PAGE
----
Supreme Court, Appellate Division, Third Department, New York.
IN RE: Salvatore CUPPUCCINO, Appellant, v. Anthony J. ANNUCCI, as Acting Commissioner of Corrections and Community Supervision, Respondent.
Decided: April 18, 2019
Before: Egan Jr., J.P., Mulvey, Devine, Rumsey and Pritzker, JJ.
Salvatore Cuppuccino, Rome, appellant pro se. Letitia James, Attorney General, Albany (Martin A. Hotvet of counsel), for respondent.
MEMORANDUM AND ORDER
Following a tier III disciplinary hearing on December 8, 2016, petitioner was found guilty of violating four prison disciplinary rules and a penalty was imposed. In May 2018, petitioner commenced this CPLR article 78 proceeding seeking to expunge that determination. Respondent moved to dismiss the petition based upon, among other grounds, petitioner's failure to exhaust administrative remedies. Supreme Court granted respondent's motion and dismissed the petition, and this appeal ensued.
Supreme Court properly granted the motion to dismiss (see CPLR 3211[a]; 7804[f] ). “A petitioner must exhaust all administrative remedies before seeking judicial review unless he or she is challenging an agency's action as unconstitutional or beyond its grant of power, or if resort to the available administrative remedies would be futile or would cause the petitioner irreparable harm” (Matter of Golston v. Director of Div. of Nutritional Servs., 168 A.D.3d 1299, 1300, 93 N.Y.S.3d 448  [internal quotation marks and citation omitted] ). Respondent supported the motion to dismiss with an affidavit from the Director of Special Housing and Inmate Disciplinary Programs for the Department of Corrections and Community Supervision. He attested that he had reviewed the records dating back to December 1, 2016 in the Office of Special Housing, which maintains records of tier III administrative appeals, and found no evidence that petitioner had submitted an appeal of the determination rendered following the December 8, 2016 hearing. Petitioner has not demonstrated, and we do not discern, that any exception to the exhaustion requirement is applicable, as “his mere assertion that a constitutional right is involved will not excuse his failure to pursue established administrative procedures that can provide adequate relief” (Matter of Beaubrun v. Annucci, 144 A.D.3d 1309, 1311, 40 N.Y.S.3d 295  [internal quotation marks, brackets and citation omitted]; see Matter of Golston v. Director of Div. of Nutritional Servs., 168 A.D.3d at 1301, 93 N.Y.S.3d 448).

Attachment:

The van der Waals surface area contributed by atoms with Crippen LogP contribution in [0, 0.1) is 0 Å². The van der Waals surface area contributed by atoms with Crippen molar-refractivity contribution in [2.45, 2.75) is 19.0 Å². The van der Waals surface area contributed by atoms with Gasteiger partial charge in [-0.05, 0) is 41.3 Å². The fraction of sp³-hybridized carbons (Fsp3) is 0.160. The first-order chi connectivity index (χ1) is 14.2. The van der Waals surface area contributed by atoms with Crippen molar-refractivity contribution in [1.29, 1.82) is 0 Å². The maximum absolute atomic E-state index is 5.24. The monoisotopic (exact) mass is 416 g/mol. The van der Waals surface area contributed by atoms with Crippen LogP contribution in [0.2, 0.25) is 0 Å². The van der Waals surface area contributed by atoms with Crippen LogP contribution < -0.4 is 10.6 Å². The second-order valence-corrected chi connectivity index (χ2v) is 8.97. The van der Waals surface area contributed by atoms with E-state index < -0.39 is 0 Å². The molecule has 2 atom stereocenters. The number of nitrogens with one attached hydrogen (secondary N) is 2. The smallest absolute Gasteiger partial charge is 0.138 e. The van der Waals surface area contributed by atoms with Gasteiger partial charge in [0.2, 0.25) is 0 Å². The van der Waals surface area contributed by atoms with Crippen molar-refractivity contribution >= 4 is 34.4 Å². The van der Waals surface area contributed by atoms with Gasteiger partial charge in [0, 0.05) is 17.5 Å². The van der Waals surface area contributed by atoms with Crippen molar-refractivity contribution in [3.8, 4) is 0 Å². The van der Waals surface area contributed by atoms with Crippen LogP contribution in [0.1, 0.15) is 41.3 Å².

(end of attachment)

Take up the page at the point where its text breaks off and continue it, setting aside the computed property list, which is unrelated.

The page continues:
Moreover, petitioner's letters to Department officials in 2018 were untimely as they were not sent to respondent within the 30–day period for administrative appeals, a requirement of which petitioner was advised at the time of the determination (see 7 NYCRR 254.8; Matter of Self v. Bezio, 85 A.D.3d 1458, 1458, 925 N.Y.S.2d 908 , lv denied 17 N.Y.3d 716, 2011 WL 5574011  ). We discern no abuse of discretion or error in the denial of petitioner's requests to file a late appeal and the refusal to consider the letters (see Matter of Self v. Bezio, 85 A.D.3d at 1458, 925 N.Y.S.2d 908). Given the unrefuted evidence that petitioner failed to take a timely administrative appeal from the determination of guilt, Supreme Court properly concluded that he failed to exhaust his administrative remedies, and the petition was properly dismissed (see Matter of Vance v. New York State Dept. of Corr. & Community Supervision, 160 A.D.3d 1322, 1323, 72 N.Y.S.3d 502 ; Matter of Oyague v. Clinton Corr. Facility, 146 A.D.3d 1242, 1243, 45 N.Y.S.3d 710  ).
Egan Jr., J.P., Mulvey, Devine, Rumsey and Pritzker, JJ., concur.
ORDERED that the judgment is affirmed, without costs.
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